BØRNS Denies Sexual Harassment Allegations Following Flood of Claims on Social Media

Garrett Borns, known as indie rock artist BØRNS, is denying allegations of sexual misconduct, manipulation and harassment made by multiple young female fans. In tweets beginning Sept. 21, the women described meeting Borns at concerts — some when they were teenagers — which led to years-long conversations via Instagram and Snapchat messages that, according to the […]

Variety

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Women and Sexual Harassment: A Practical Guide to the Legal Protections of Title VII and the Hostile Environment Claim

Women and Sexual Harassment: A Practical Guide to the Legal Protections of Title VII and the Hostile Environment Claim


Here is a valuable guide that saves researchers investigating sexual harassment in the workplace enormous amounts of time and money. Focusing on the hostile environment claim under Title VII of the Civil Rights Act of 1964, Women and Sexual Harassment is a complete resource tool. In one easy-to-use volume, it provides a detailed background and history of the hostile environment claim as well as an extensive guide on how to use and where to find the best resources available on this topic. Unlike some legal books, Chan’s book does not require cover-to-cover reading to access pertinent information. Anyone, whether they are interested in the specifics of the hostile environment claim or sexual harassment in general, will be able to locate the information they’re looking for with the help of this handy guide. It saves enormous amounts of time, effort, and money for researchers by providing extensive listings and evaluations of statutes, cases, agency decisions, law review articles, annotations, and books containing information on this subject. Readers can use the book to get a better understanding of the hostile environment claim or use it like a dictionary to pinpoint the specific resources that will be most useful to their area of research. Women and Sexual Harassment is logically divided into five complete parts to make it easy to use: Part 1: Clearly explains how to best use the book to access specific information. Part 2: Describes the history and present state of the hostile environment claim in a manner that is to the point, yet is more thorough than descriptions of the claim found in articles, cases, or other sources. Part 3: Research guide-Directs researchers to the best sources for information, categorized by type and area. Includes tips that will save hours in the library and will help researchers find the most up-to-the-minute articles and cases. Part 4: Bibliography of primary legal sources-Covers statutes, regulations, and case law on the hostile environm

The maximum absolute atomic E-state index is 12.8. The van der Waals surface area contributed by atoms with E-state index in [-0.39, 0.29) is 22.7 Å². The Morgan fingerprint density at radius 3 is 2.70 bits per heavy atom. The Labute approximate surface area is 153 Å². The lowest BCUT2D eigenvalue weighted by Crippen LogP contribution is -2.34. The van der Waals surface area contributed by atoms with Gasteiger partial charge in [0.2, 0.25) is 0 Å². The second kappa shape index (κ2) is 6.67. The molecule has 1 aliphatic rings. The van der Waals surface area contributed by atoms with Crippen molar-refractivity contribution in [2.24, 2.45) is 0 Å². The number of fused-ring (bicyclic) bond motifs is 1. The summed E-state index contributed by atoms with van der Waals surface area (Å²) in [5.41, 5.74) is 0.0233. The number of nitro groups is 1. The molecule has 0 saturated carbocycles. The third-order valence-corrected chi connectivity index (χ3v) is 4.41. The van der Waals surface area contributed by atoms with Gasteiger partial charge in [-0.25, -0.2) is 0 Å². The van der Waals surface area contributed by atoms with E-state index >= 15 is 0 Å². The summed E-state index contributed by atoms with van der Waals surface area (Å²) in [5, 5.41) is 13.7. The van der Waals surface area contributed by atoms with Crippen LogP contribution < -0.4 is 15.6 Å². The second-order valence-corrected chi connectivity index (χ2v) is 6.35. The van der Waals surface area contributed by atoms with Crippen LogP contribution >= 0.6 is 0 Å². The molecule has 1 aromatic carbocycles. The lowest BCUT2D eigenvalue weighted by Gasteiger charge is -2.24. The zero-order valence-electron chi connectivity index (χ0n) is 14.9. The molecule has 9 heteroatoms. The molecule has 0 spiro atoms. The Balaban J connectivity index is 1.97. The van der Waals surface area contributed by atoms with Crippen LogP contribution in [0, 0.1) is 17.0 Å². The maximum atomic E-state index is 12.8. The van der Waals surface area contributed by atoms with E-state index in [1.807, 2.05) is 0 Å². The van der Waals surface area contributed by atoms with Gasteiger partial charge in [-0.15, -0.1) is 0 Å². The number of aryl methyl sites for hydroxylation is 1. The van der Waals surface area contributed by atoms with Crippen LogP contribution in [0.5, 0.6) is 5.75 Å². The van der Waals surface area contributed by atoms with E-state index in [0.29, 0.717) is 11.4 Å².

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Blogger Takes Off Her Makeup To Reveal The Ugly Truth About Online Harassment

 

You look disgusting.  

That’s the title of beauty blogger Em Ford’s latest YouTube video, a three-minute feature that’s about far more than lipstick and mascara.

 Ford, a 20-something from London who suffers from adult acne, has been posting photos of herself without makeup for the past three months. In the video, she washes off her makeup to highlight the disturbing online harassment she faces. She includes a smattering of the horrible comments she receives on social media daily, like “ugly,” “revolting,” and “I can’t even look at her.” 

She decided to share the video in an attempt to challenge societal preconceptions of beauty. 

“Over the past few months, I’ve received thousands of messages from people all over the world who suffer or have suffered from acne, an insecurity or self confidence issues,” she wrote on her blog, My Pale Skin. “I wanted to create a film that showed how social media can set unrealistic expectations on both women and men. One challenge many face today, is that as a society, we’re so used to seeing false images of perfection, and comparing ourselves to unrealistic beauty standards that It can be hard to remember the most important thing — You ARE beautiful.”

The video has racked up over 400,000 views since it was posted on Wednesday.